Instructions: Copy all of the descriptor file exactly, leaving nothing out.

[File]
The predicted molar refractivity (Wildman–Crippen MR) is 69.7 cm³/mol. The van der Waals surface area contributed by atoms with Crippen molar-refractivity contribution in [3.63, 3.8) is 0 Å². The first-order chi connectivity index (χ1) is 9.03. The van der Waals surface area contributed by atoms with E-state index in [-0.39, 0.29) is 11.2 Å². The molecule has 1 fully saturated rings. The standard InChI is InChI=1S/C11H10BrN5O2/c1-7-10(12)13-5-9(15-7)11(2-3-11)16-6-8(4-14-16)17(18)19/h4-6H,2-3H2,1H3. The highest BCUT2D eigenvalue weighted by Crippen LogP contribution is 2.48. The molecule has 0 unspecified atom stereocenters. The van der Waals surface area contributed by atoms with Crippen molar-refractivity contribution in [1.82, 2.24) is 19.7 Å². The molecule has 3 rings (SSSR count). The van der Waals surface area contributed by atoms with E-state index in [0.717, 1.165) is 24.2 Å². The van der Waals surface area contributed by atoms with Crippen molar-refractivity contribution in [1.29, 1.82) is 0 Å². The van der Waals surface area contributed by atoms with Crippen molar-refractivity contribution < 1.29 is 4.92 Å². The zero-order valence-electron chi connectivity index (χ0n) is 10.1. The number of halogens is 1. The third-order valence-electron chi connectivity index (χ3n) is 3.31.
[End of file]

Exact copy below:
The predicted molar refractivity (Wildman–Crippen MR) is 69.7 cm³/mol. The van der Waals surface area contributed by atoms with Crippen molar-refractivity contribution in [3.63, 3.8) is 0 Å². The first-order chi connectivity index (χ1) is 9.03. The van der Waals surface area contributed by atoms with E-state index in [-0.39, 0.29) is 11.2 Å². The molecule has 1 fully saturated rings. The standard InChI is InChI=1S/C11H10BrN5O2/c1-7-10(12)13-5-9(15-7)11(2-3-11)16-6-8(4-14-16)17(18)19/h4-6H,2-3H2,1H3. The highest BCUT2D eigenvalue weighted by Crippen LogP contribution is 2.48. The molecule has 0 unspecified atom stereocenters. The van der Waals surface area contributed by atoms with Crippen molar-refractivity contribution in [1.82, 2.24) is 19.7 Å². The molecule has 3 rings (SSSR count). The van der Waals surface area contributed by atoms with E-state index in [0.717, 1.165) is 24.2 Å². The van der Waals surface area contributed by atoms with Crippen molar-refractivity contribution in [1.29, 1.82) is 0 Å². The van der Waals surface area contributed by atoms with Crippen molar-refractivity contribution < 1.29 is 4.92 Å². The zero-order valence-electron chi connectivity index (χ0n) is 10.1. The number of halogens is 1. The third-order valence-electron chi connectivity index (χ3n) is 3.31.